This excuse is what I call The Turnabout, and it’s one of the more immature ones, I think you’ll agree. Klobuchar meekly and politely responds, stumbling with surprise perhaps, “Could you answer the question, judge, so you uh, that’s not happened–is that your answer?” She sounds like a ten-year old asking for an extra cookie. But what if she made a scene like Senator Graham did, only using some actual logic?

“Excuse me, Judge Kavanaugh, are you asking me, a sitting senator, the question that you’re here to answer? Are you confused as to what the purpose of this hearing is? Because it seems to me that despite the fact that you’re a sitting judge with decades of experience presiding over witness testimony, depositions, and cross-examinations, you think it’s appropriate to inquire about my drinking habits before answering about your own. Did you think we were on a date, Mr. Kavanaugh? So now I have a second question, ‘What were you thinking when you asked me that?’

I can’t imagine that you don’t know how inappropriate that was, so my third question is, ‘Why are you not answering the first question?’ You will now answer all three questions without any additional equivocation. This is already behavior unbecoming of any judge, much less that of a supreme court justice. You’ve got a long way to go to convince me that you have the maturity for this position, and regardless of what you did as a teen, the greater issue is whether you still act like one, which I think we all can agree, you just did.”

This is what Senator Elizabeth Warren might have said, and I would have paid money to see it. Instead, Kavanaugh later made a very weak apology which Klobuchar very weakly accepted, so they all could return to discussing the far more abstract and irresolvable question of what he did thirty-five years ago.

I often wonder why politicians are not more direct with each other, especially Democrats with their counterparts, and here’s a possible reason why. Back when Al Franken was still a senator (June 1, 2017), he appeared on The Daily Show with Trevor Noah. Something fascinating happened at the end of the interview that I think is hugely significant:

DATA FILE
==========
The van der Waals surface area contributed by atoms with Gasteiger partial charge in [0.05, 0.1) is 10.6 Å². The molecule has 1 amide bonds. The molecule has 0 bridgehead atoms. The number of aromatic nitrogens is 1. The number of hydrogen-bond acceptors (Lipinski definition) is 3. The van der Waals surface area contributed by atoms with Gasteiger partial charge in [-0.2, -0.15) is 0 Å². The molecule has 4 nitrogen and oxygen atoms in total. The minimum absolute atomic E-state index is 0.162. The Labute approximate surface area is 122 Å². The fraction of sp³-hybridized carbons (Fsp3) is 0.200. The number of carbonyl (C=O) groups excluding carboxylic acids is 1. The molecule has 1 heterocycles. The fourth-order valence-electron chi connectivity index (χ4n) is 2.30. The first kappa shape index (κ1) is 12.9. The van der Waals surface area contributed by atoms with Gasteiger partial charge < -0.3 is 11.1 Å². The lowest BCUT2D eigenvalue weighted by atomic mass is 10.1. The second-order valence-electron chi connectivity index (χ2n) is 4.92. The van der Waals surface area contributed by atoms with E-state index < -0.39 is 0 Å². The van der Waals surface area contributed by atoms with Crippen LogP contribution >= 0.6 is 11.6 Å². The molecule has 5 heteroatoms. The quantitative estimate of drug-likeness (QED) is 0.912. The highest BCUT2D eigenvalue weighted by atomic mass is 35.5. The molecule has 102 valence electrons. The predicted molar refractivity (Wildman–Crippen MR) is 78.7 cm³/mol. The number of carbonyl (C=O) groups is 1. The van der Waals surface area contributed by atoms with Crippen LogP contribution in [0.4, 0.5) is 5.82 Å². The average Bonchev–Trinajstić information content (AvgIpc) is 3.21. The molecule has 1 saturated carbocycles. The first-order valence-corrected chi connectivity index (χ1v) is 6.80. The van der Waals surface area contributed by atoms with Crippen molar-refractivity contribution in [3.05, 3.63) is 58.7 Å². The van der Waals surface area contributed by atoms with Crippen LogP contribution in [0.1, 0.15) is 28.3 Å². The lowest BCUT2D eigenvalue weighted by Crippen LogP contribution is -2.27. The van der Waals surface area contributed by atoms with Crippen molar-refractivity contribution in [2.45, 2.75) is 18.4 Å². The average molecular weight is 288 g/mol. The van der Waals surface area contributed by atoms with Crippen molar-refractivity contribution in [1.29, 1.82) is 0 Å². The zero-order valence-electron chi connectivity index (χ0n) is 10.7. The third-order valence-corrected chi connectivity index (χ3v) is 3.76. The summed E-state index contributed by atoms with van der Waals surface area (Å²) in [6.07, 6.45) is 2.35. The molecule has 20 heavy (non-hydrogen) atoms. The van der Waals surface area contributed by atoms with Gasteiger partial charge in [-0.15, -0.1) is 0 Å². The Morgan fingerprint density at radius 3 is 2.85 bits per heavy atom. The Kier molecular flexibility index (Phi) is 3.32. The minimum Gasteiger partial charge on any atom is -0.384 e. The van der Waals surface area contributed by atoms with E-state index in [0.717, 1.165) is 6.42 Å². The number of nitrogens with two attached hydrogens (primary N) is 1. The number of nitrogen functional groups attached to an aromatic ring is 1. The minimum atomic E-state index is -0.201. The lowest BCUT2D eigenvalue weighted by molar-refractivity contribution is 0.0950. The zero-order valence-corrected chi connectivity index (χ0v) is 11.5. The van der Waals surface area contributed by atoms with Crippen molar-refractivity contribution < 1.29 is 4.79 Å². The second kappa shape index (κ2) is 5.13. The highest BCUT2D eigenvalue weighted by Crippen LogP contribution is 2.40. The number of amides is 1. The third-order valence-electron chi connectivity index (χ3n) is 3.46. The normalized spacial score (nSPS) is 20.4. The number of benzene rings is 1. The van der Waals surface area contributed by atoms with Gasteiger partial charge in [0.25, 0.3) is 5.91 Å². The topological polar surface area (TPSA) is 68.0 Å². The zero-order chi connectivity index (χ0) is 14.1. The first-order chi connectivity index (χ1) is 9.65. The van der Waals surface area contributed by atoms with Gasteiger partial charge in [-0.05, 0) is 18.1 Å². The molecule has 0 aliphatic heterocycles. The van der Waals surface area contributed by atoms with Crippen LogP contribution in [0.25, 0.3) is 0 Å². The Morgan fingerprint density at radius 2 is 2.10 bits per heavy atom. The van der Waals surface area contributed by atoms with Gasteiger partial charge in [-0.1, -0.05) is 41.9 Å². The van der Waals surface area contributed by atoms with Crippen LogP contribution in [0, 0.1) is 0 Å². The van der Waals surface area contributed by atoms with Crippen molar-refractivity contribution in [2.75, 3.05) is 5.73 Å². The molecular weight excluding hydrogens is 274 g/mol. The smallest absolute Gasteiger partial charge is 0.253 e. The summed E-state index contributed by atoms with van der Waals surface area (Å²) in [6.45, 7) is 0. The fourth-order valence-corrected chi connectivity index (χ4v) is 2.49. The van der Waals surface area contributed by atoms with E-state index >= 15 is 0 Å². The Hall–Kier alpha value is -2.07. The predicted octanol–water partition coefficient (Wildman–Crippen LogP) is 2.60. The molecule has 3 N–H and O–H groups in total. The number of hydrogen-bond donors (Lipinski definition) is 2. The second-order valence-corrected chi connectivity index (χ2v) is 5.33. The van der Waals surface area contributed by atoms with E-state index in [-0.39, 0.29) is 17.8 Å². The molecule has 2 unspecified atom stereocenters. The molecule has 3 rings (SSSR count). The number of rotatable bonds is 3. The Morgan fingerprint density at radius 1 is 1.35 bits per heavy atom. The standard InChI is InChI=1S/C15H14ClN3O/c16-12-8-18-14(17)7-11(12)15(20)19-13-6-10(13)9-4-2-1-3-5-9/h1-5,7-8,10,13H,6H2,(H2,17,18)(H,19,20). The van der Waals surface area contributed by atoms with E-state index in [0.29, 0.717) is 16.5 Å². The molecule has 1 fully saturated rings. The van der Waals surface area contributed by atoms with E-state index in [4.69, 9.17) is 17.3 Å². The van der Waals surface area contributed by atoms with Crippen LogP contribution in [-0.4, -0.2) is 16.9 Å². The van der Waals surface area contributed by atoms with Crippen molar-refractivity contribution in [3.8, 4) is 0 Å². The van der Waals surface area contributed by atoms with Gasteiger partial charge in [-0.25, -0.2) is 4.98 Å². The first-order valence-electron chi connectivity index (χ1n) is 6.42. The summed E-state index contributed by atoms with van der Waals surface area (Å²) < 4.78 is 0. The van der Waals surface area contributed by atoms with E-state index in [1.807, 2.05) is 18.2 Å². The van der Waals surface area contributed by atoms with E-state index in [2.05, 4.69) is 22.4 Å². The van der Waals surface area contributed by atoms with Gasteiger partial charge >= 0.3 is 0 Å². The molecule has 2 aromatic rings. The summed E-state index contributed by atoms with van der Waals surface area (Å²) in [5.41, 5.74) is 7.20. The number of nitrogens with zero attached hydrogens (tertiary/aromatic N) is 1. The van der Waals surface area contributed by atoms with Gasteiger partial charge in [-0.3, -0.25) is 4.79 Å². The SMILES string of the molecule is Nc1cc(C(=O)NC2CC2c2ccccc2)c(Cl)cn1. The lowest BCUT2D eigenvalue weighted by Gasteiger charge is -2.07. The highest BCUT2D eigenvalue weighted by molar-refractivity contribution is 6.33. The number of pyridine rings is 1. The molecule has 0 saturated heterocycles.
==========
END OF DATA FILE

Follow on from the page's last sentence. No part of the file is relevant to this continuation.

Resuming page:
Noah: “Oftentimes I hear politicians in America saying, We have to get along. We are friends. We work with each other…’ But are you really friends? Do you see these people as friends when you’re fundamentally opposed?”

Franken: “You have to be collegial, you have to be friendly. It’s a workplace. There are 100 senators.”

Noah: “Oh, you don’t have to be friends at work.”


Franken: “You have to be collegial, you can’t be a toxic coworker…to get things done… your word has to be good…and you have to be collegial. It is like a small town…there’s no percentage of making enemies.”

Truth or excuse? What do you think?

Want to learn how to identify and cut through excuses like a pro? Learn more about becoming a Clear and Open Member.

1 Comment

  1. If this Coaching, Consulting, Mentoring, Sensei thing ends up not working out for you, perhaps a great career as a strategist for a group of politicians who cannot lead their way out of a paper bag. Senator Klobuchar could use your help. Want her number? 😉
    But seriously, your incisive ability to identify the excuses in that whole … “experience”… is great, Josef. Thanks for the insight.
    Finally, when being collegial gets in the way or actively subverts the efforts to defeat poorly crafted positions, it’s time to rethink. When those positions have the gravitas of SCOTUS hiring, or even business decisions, the stakes are so high we cannot afford the luxury of being afraid to piss someone off. Piss them off, for crying out loud.
    *Do we want to be better, or not?*

Leave a Reply

Your email address will not be published. Required fields are marked *

Post comment